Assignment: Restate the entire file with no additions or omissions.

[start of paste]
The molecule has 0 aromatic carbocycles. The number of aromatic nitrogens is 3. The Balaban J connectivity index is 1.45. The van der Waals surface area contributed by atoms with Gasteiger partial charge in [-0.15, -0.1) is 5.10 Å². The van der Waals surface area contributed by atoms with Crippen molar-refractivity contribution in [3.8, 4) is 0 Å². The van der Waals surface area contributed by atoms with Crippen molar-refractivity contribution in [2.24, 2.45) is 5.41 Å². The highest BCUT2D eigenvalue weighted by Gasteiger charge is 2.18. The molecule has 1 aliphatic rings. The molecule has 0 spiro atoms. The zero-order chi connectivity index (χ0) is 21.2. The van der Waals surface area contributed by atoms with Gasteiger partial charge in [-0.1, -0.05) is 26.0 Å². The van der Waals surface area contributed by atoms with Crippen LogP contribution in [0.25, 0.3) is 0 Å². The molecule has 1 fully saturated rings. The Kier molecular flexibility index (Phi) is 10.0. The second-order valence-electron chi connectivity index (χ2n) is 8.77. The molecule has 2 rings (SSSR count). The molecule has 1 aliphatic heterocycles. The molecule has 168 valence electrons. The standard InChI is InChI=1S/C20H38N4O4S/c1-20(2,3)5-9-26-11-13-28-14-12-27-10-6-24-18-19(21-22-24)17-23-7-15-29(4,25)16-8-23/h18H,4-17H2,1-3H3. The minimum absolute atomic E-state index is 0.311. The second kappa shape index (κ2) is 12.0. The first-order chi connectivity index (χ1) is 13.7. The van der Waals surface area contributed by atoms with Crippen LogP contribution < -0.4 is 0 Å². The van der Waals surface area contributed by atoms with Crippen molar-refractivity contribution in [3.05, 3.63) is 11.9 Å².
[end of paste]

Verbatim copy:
The molecule has 0 aromatic carbocycles. The number of aromatic nitrogens is 3. The Balaban J connectivity index is 1.45. The van der Waals surface area contributed by atoms with Gasteiger partial charge in [-0.15, -0.1) is 5.10 Å². The van der Waals surface area contributed by atoms with Crippen molar-refractivity contribution in [3.8, 4) is 0 Å². The van der Waals surface area contributed by atoms with Crippen molar-refractivity contribution in [2.24, 2.45) is 5.41 Å². The highest BCUT2D eigenvalue weighted by Gasteiger charge is 2.18. The molecule has 1 aliphatic rings. The molecule has 0 spiro atoms. The zero-order chi connectivity index (χ0) is 21.2. The van der Waals surface area contributed by atoms with Gasteiger partial charge in [-0.1, -0.05) is 26.0 Å². The van der Waals surface area contributed by atoms with Crippen LogP contribution in [0.25, 0.3) is 0 Å². The molecule has 1 fully saturated rings. The Kier molecular flexibility index (Phi) is 10.0. The second-order valence-electron chi connectivity index (χ2n) is 8.77. The molecule has 2 rings (SSSR count). The molecule has 1 aliphatic heterocycles. The molecule has 168 valence electrons. The standard InChI is InChI=1S/C20H38N4O4S/c1-20(2,3)5-9-26-11-13-28-14-12-27-10-6-24-18-19(21-22-24)17-23-7-15-29(4,25)16-8-23/h18H,4-17H2,1-3H3. The minimum absolute atomic E-state index is 0.311. The second kappa shape index (κ2) is 12.0. The first-order chi connectivity index (χ1) is 13.7. The van der Waals surface area contributed by atoms with Crippen LogP contribution < -0.4 is 0 Å². The van der Waals surface area contributed by atoms with Crippen molar-refractivity contribution in [3.05, 3.63) is 11.9 Å².